Not everyone realizes that hiding valuables is a good idea. Rebecca Jessup* has all her grandmother’s jewelry in a small velvet bag in her dresser. Travis Larimore* keeps his late father’s Purple Heart and other medals in a box on his desk.
These precious, irreplaceable heirlooms are vulnerable like few other items either of them own. Both Rebecca and Travis are homeowners; their houses and the contents are insured with functioning home security systems in place.
So, why would these sentimental treasures be at such risk? Even if the pieces have more personal emotional meaning than monetary value, no burglar, worth his balaclava is going to hang around cherry-picking the highest value booty. Hiding valuables away keeps them out of sight and hopefully out of some crooks’ haul.
Career burglars have simple requirements, speedy in, speedy out, with plenty of portable goodies quickly converted into cash or even the cash itself. Money, jewellery and smaller electronics are the optimal prizes for most of these culprits, since small to pocket and carry is what they want.
The best deterrent by far is a visible security alarm system but even the best system cannot guarantee that you’ll never endure a break-in. And there are many reasons that people have valuables in their homes. After all, it’s your home; where else would you take the necklace your Mom gave you on Thanksgiving?
Hidden Safes and Cabinets
A burglar-proof safe actually doesn’t exist. Any safe can be removed from a home and broken into at the thief’s leisure so always be sure the safe or cabinet is bolted in. Where you keep your safe is as important as the actual safe itself. Sometimes a simple concealed cabinet will do the trick as long as criminals can’t find it.
The burglar’s mission is getting in and out as fast as he can. Hiding valuables behind a prominent picture seems like an old cliché but if lots of items are grouped together, checking them all becomes a time problem. Crooks are unlikely to spend precious minutes looking behind every photograph, artwork or mirror in your home.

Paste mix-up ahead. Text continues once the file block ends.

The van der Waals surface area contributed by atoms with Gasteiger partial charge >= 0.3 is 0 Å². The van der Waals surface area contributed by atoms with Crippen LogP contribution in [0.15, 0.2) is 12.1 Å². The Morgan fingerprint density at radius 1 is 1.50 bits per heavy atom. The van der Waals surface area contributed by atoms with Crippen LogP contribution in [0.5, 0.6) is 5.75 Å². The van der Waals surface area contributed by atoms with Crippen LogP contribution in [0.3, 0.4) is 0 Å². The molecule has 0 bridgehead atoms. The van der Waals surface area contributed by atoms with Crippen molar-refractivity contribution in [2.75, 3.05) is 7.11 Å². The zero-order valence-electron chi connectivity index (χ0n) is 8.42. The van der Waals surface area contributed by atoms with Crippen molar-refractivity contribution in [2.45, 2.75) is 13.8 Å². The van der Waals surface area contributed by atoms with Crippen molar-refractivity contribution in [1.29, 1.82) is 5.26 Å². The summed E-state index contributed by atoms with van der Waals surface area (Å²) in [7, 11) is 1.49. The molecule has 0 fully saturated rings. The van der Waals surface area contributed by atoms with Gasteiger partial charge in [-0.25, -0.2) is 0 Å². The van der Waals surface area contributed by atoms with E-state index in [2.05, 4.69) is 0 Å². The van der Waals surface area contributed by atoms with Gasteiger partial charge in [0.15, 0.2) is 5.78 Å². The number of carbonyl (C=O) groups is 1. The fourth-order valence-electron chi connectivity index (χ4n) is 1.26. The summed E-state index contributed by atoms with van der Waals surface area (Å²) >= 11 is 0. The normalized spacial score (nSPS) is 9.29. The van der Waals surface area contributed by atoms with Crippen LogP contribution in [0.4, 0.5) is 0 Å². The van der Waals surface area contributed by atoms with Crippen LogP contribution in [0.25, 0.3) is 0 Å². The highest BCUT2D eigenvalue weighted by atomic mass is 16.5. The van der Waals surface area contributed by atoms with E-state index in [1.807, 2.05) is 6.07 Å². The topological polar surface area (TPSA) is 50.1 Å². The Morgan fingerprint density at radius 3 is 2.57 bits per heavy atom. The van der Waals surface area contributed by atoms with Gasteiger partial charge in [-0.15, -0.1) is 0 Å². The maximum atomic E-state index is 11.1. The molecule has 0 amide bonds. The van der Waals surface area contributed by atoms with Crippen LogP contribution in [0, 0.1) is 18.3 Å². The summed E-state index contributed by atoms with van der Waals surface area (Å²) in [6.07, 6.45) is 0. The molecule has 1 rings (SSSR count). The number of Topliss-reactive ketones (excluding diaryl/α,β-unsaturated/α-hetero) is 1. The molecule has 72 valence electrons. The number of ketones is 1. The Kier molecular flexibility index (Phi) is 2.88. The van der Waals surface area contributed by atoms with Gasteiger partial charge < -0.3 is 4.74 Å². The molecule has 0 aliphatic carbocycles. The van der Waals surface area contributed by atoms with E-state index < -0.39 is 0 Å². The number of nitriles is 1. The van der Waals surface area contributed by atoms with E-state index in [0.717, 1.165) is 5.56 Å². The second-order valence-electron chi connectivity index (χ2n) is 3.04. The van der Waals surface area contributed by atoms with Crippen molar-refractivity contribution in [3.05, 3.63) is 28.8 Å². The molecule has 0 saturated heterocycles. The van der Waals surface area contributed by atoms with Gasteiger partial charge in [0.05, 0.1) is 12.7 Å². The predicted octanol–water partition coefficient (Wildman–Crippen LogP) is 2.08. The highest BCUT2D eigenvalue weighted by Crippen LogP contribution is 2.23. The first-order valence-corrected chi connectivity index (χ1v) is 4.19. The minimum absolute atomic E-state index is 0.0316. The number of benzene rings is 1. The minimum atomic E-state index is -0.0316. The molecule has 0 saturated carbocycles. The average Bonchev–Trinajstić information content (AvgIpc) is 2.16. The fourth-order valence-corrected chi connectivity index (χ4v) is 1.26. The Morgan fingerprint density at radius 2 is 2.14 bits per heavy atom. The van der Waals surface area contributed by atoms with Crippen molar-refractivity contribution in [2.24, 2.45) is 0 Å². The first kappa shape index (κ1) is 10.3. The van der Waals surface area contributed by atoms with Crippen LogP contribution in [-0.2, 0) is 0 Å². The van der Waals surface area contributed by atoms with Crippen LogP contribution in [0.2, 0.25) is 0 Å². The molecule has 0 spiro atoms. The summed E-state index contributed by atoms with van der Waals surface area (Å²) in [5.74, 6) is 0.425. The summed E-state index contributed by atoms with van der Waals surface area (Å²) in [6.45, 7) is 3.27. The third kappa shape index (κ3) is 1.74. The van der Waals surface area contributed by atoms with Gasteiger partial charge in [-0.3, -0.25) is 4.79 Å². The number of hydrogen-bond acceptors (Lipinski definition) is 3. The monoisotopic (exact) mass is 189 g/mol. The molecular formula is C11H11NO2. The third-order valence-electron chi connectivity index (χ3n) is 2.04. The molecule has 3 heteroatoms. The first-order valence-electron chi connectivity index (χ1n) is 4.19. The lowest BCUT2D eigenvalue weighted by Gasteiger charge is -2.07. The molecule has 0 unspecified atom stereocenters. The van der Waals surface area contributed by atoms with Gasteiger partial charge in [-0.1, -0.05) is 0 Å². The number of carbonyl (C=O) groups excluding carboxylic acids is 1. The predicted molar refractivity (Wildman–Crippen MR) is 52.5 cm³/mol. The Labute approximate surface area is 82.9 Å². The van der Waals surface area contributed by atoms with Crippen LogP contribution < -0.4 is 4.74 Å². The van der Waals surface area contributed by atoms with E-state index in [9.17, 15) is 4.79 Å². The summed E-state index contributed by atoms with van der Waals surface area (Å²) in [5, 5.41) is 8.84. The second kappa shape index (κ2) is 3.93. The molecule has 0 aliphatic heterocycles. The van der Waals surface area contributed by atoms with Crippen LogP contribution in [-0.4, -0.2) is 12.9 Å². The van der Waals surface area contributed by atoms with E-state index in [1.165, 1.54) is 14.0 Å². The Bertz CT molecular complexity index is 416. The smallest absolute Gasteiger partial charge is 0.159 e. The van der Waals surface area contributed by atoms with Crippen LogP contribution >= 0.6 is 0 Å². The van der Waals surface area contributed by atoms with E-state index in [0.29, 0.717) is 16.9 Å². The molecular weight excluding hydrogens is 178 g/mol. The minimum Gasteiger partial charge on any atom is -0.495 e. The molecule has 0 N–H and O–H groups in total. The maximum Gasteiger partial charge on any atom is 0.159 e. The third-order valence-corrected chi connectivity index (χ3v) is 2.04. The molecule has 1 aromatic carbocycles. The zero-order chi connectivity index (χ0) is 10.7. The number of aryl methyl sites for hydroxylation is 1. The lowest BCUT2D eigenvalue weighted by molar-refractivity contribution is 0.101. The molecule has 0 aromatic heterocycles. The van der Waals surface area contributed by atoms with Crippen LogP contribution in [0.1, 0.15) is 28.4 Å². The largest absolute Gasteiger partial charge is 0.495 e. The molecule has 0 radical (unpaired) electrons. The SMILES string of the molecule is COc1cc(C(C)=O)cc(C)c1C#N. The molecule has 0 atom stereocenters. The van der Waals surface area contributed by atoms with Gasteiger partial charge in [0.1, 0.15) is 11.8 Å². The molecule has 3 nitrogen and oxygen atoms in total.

Hiding valuables behind pool cues, dart boards, hutches, armoires or other big, heavy pieces of furniture works as long as the object is difficult to move. Large bookcases make for great hiding places, assuming they actually contain books.
Forget the usual locations like the master bedroom closet. The first place burglars will look is the master bedroom; it’s generally where jewelry, cash and security safes are situated. Other areas like living rooms and home offices will be targeted next for electronics and identity information.
Think through places like bathrooms, the kitchen, hallways, mudrooms, and the laundry room. Spend some time considering the location from every point of view. The longer it takes to find a good place to hide your valuables, the longer it will take a burglar to look for them.
What about under the couch, the bed, or the coffee table? How about in the floor – if you are handy at DIY, lifting a small section of floorboards (in an inconspicuous area) could be a good place to hide jewelry, coins and other valuables. Hide the floorboards from view with rugs and furniture to make them impossible to see.
Distractions and Decoys
Often the best place for hiding valuables is out in plain sight. A friend recollects thieves broke into her parents’ home and stole her mom’s jewelry box off the dressing table. While there were a few valuable pieces in it, the real treasure was inside the beat-up, old metal box standing right next to it. That old box was solid, sterling silver and contained several thousand dollars’ worth of vintage jewelry. Why was it left? The box was terribly tarnished and looked just like an old tin.
With the average burglar taking just a few minutes inside a home or apartment, hiding valuables in unusual spots around the house can save items of personal value.
Small safe storage for hiding valuables can be disguised as a book, hidden in a pile of other hardbound copies.
One of your clocks could actually be a safe… You can buy various types of decoy safes and they are a good way of storing precious items and smaller sums of money.
Other Storage for Valuables
Install a faux air vent storage unit near the ceiling in a hallway or bathroom and it’s very likely to escape the attention of burglars.
Use pantry items and cleaning supplies, or rather use the old container – clean out the inside but leave the outside (looking old and tired) and hide it in with the other stuff.
Get an old, cheapie vacuum cleaner at a yard sale or flea market. One of the older outdated canister-style vacuum cleaners can easily be converted into a storage compartment. And late 70’s and 80’s models are likely to be passed over by burglars as of no real value.
Make a Decoy
So far, we’ve looked at camouflaging your valuables but you could also distract burglars by leaving out a decoy. Put a (fake) jewelry box on your bedroom dresser or in your sock drawer that contains some cash, some fake gold and zirconia jewelry and a key marked, “safety-deposit box”. Hide your valuables somewhere else. Although you could lose the box and all its “valuables” the illusion will have been successful and your precious items will have gone undetected.
*names have been changed